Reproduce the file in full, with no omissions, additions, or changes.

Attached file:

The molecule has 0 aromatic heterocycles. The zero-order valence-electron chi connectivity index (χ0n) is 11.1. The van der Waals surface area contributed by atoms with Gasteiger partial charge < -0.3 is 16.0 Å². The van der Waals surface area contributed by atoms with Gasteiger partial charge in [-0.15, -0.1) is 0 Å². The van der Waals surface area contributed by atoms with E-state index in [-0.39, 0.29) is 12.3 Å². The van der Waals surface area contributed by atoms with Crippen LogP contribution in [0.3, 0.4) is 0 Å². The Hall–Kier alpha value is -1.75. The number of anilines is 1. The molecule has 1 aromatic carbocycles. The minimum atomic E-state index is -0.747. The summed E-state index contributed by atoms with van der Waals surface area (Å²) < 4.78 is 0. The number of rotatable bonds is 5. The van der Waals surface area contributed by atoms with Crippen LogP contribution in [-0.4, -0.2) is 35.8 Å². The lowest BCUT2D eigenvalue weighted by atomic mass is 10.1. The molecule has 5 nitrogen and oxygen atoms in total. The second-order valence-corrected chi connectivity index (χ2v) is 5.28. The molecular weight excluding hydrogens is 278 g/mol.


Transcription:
The molecule has 0 aromatic heterocycles. The zero-order valence-electron chi connectivity index (χ0n) is 11.1. The van der Waals surface area contributed by atoms with Gasteiger partial charge < -0.3 is 16.0 Å². The van der Waals surface area contributed by atoms with Gasteiger partial charge in [-0.15, -0.1) is 0 Å². The van der Waals surface area contributed by atoms with E-state index in [-0.39, 0.29) is 12.3 Å². The van der Waals surface area contributed by atoms with Crippen LogP contribution in [0.3, 0.4) is 0 Å². The Hall–Kier alpha value is -1.75. The number of anilines is 1. The molecule has 1 aromatic carbocycles. The minimum atomic E-state index is -0.747. The summed E-state index contributed by atoms with van der Waals surface area (Å²) < 4.78 is 0. The number of rotatable bonds is 5. The van der Waals surface area contributed by atoms with Crippen LogP contribution in [-0.4, -0.2) is 35.8 Å². The lowest BCUT2D eigenvalue weighted by atomic mass is 10.1. The molecule has 5 nitrogen and oxygen atoms in total. The second-order valence-corrected chi connectivity index (χ2v) is 5.28. The molecular weight excluding hydrogens is 278 g/mol.